Liberia on Thursday awaited the delayed announcement of the outcome of presidential elections as international observers called for the results to be released promptly to avoid stoking tension.
Political parties have expressed concern over polling-day hitches on Tuesday, with one calling for a halt to the ballot count.
Footballing superstar George Weah and incumbent Vice-President Joseph Boakai are expected to top the first round of voting, according to analysts, though former Coca-Cola executive Alexander Cummings is considered to have eaten into their support with an innovative campaign strategy.
If no candidate wins 50 percent of the presidential vote, a run-off between the top two contenders will be held on November 7 — an outcome deemed a near certainty.
The chairman of the Liberty Party, whose candidate Charles Brumskine is also seen as a serious contender, on Thursday urged the “NEC to immediately halt further announcements of election results.”
In a statement sent to AFP, he claimed the irregularities were “deeply troubling”.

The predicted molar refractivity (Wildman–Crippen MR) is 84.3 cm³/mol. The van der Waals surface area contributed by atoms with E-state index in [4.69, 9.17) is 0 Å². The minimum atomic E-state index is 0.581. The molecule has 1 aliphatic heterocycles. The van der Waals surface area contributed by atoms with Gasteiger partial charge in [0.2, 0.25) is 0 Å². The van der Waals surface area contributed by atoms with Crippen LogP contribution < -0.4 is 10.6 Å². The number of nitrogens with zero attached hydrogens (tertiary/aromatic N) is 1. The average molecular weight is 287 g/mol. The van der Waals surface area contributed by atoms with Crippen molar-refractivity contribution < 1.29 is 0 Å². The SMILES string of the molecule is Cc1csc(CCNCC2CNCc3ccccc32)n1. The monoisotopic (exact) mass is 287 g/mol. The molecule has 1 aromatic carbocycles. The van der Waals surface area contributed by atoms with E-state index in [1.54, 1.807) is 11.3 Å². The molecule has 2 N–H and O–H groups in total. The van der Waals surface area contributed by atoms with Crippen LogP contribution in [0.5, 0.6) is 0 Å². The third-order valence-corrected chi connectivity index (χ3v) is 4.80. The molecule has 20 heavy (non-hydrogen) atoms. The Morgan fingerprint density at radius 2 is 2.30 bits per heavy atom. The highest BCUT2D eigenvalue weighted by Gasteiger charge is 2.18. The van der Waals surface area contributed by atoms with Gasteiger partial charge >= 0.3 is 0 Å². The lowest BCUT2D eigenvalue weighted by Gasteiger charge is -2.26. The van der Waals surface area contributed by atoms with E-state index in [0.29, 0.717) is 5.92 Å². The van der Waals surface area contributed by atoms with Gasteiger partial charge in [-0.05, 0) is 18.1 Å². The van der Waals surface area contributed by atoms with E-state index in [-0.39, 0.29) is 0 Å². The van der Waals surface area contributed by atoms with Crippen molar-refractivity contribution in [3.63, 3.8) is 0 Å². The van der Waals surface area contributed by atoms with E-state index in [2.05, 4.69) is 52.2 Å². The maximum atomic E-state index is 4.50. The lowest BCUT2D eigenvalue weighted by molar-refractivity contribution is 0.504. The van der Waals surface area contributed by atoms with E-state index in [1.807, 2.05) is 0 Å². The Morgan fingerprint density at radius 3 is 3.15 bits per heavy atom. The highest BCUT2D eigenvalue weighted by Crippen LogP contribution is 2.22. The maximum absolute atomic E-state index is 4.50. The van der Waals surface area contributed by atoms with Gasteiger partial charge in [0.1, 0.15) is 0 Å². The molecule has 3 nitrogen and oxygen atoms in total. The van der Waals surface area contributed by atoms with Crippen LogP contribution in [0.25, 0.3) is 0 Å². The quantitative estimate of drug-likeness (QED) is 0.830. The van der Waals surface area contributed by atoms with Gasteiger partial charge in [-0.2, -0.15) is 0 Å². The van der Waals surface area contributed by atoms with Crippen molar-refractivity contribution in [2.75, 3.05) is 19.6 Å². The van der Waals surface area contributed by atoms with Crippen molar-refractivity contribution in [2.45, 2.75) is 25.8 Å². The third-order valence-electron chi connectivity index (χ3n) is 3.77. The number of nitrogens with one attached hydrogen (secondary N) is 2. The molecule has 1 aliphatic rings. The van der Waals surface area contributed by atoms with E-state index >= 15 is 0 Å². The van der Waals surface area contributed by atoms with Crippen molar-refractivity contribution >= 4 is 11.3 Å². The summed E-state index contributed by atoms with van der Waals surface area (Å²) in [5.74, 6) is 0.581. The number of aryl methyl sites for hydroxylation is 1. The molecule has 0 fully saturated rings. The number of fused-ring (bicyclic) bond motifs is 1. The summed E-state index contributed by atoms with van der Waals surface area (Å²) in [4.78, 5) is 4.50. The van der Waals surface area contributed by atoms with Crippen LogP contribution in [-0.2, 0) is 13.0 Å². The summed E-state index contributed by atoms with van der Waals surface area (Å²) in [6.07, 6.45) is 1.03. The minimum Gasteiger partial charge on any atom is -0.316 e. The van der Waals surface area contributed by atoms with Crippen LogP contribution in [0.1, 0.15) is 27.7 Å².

“If NEC does not cooperate with our request, we will take the appropriate legal action,” the party’s chairman, Ben Sanvee, said.
The National Elections Commission (NEC) is expected will hold a press conference at 5pm (1700 GMT) with the first official results.
Turnout for Liberia’s first democratic transfer of power in seven decades was exceptionally high, the NEC has suggested.
Given the delays, the European Union observer mission urged the NEC to be as open to possible about the details of the final results.
“In order for the final result to be credible the Liberian authorities will have to show the greatest transparency regarding the handling of the result for the polling stations until the validation,” the chief observer of the EU’s Election Observation Mission, Maria Arena, told journalists in Monrovia.
She also called on the authorities to ensure that “potential complaints are handled with the utmost impartiality” in a tense environment.
The Carter Center, an NGO founded by former US president Jimmy Carter, said “prompt release of results” would help in “building confidence among the electorate and preventing confusion and tension.”